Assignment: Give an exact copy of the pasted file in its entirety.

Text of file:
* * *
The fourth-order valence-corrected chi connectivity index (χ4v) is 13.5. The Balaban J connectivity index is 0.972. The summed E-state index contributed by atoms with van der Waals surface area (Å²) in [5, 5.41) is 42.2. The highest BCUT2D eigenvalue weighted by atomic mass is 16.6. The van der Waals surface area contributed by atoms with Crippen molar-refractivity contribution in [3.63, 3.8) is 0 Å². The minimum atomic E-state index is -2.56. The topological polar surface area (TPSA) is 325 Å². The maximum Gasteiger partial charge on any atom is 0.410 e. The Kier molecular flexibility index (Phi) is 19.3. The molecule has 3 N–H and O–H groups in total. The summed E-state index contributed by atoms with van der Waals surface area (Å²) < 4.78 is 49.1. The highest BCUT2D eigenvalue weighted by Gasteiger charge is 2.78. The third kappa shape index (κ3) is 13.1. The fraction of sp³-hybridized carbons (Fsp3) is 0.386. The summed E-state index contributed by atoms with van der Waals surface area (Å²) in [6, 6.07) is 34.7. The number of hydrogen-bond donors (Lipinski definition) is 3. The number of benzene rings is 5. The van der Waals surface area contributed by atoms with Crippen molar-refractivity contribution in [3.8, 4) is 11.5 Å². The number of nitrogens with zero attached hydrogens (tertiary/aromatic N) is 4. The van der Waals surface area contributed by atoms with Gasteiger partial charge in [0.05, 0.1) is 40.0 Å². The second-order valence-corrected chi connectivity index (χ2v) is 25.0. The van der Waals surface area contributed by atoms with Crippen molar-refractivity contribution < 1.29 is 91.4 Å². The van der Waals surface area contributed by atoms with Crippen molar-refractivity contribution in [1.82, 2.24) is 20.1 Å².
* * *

The fourth-order valence-corrected chi connectivity index (χ4v) is 13.5. The Balaban J connectivity index is 0.972. The summed E-state index contributed by atoms with van der Waals surface area (Å²) in [5, 5.41) is 42.2. The highest BCUT2D eigenvalue weighted by atomic mass is 16.6. The van der Waals surface area contributed by atoms with Crippen molar-refractivity contribution in [3.63, 3.8) is 0 Å². The minimum atomic E-state index is -2.56. The topological polar surface area (TPSA) is 325 Å². The maximum Gasteiger partial charge on any atom is 0.410 e. The Kier molecular flexibility index (Phi) is 19.3. The molecule has 3 N–H and O–H groups in total. The summed E-state index contributed by atoms with van der Waals surface area (Å²) < 4.78 is 49.1. The highest BCUT2D eigenvalue weighted by Gasteiger charge is 2.78. The third kappa shape index (κ3) is 13.1. The fraction of sp³-hybridized carbons (Fsp3) is 0.386. The summed E-state index contributed by atoms with van der Waals surface area (Å²) in [6, 6.07) is 34.7. The number of hydrogen-bond donors (Lipinski definition) is 3. The number of benzene rings is 5. The van der Waals surface area contributed by atoms with Crippen molar-refractivity contribution in [3.8, 4) is 11.5 Å². The number of nitrogens with zero attached hydrogens (tertiary/aromatic N) is 4. The van der Waals surface area contributed by atoms with Gasteiger partial charge in [0.05, 0.1) is 40.0 Å². The second-order valence-corrected chi connectivity index (χ2v) is 25.0. The van der Waals surface area contributed by atoms with Crippen molar-refractivity contribution < 1.29 is 91.4 Å². The van der Waals surface area contributed by atoms with Crippen molar-refractivity contribution in [1.82, 2.24) is 20.1 Å².